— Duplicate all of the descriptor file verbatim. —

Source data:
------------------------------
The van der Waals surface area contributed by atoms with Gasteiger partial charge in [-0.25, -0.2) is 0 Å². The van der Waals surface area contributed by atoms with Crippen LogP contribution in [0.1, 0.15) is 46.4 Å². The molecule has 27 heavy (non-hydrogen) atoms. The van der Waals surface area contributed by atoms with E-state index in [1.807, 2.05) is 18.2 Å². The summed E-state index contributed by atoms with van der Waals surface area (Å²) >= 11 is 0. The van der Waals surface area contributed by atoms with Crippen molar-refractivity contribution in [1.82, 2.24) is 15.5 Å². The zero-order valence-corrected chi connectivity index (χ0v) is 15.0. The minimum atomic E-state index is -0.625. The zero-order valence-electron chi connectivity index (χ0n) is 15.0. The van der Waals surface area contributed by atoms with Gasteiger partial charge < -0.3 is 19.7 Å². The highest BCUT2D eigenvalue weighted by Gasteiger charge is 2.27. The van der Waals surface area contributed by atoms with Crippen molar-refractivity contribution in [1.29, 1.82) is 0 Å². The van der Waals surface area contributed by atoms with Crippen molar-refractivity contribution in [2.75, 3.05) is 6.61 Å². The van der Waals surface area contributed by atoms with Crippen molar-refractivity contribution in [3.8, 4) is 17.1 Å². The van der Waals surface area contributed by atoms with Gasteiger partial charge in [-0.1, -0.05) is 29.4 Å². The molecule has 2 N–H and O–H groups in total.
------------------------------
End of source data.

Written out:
The van der Waals surface area contributed by atoms with Gasteiger partial charge in [-0.25, -0.2) is 0 Å². The van der Waals surface area contributed by atoms with Crippen LogP contribution in [0.1, 0.15) is 46.4 Å². The molecule has 27 heavy (non-hydrogen) atoms. The van der Waals surface area contributed by atoms with E-state index in [1.807, 2.05) is 18.2 Å². The summed E-state index contributed by atoms with van der Waals surface area (Å²) >= 11 is 0. The van der Waals surface area contributed by atoms with Crippen molar-refractivity contribution in [1.82, 2.24) is 15.5 Å². The zero-order valence-corrected chi connectivity index (χ0v) is 15.0. The minimum atomic E-state index is -0.625. The zero-order valence-electron chi connectivity index (χ0n) is 15.0. The van der Waals surface area contributed by atoms with Gasteiger partial charge < -0.3 is 19.7 Å². The highest BCUT2D eigenvalue weighted by Gasteiger charge is 2.27. The van der Waals surface area contributed by atoms with Crippen molar-refractivity contribution in [1.29, 1.82) is 0 Å². The van der Waals surface area contributed by atoms with Crippen molar-refractivity contribution in [2.75, 3.05) is 6.61 Å². The van der Waals surface area contributed by atoms with Crippen molar-refractivity contribution in [3.8, 4) is 17.1 Å². The van der Waals surface area contributed by atoms with Gasteiger partial charge in [-0.1, -0.05) is 29.4 Å². The molecule has 2 N–H and O–H groups in total.